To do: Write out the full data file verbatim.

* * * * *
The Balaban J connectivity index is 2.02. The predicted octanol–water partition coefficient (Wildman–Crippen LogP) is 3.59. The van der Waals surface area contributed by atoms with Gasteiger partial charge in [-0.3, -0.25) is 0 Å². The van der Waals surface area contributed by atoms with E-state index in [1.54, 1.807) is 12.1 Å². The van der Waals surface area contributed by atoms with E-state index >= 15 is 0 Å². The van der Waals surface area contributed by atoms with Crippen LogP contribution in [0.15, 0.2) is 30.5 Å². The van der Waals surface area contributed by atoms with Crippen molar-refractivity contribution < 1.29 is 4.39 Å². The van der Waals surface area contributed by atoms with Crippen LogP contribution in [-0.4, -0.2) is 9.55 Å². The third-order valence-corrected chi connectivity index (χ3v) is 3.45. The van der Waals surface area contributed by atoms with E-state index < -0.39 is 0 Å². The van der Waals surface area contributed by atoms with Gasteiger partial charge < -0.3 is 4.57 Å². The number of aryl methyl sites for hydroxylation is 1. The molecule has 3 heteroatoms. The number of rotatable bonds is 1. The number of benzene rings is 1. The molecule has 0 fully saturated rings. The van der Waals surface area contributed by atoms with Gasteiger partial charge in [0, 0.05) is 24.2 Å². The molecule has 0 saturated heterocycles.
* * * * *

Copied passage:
The Balaban J connectivity index is 2.02. The predicted octanol–water partition coefficient (Wildman–Crippen LogP) is 3.59. The van der Waals surface area contributed by atoms with Gasteiger partial charge in [-0.3, -0.25) is 0 Å². The van der Waals surface area contributed by atoms with E-state index in [1.54, 1.807) is 12.1 Å². The van der Waals surface area contributed by atoms with E-state index >= 15 is 0 Å². The van der Waals surface area contributed by atoms with Crippen LogP contribution in [0.15, 0.2) is 30.5 Å². The van der Waals surface area contributed by atoms with Crippen molar-refractivity contribution < 1.29 is 4.39 Å². The van der Waals surface area contributed by atoms with Crippen LogP contribution in [-0.4, -0.2) is 9.55 Å². The third-order valence-corrected chi connectivity index (χ3v) is 3.45. The van der Waals surface area contributed by atoms with E-state index < -0.39 is 0 Å². The van der Waals surface area contributed by atoms with Gasteiger partial charge < -0.3 is 4.57 Å². The number of aryl methyl sites for hydroxylation is 1. The molecule has 3 heteroatoms. The number of rotatable bonds is 1. The number of benzene rings is 1. The molecule has 0 fully saturated rings. The van der Waals surface area contributed by atoms with Gasteiger partial charge in [0, 0.05) is 24.2 Å². The molecule has 0 saturated heterocycles.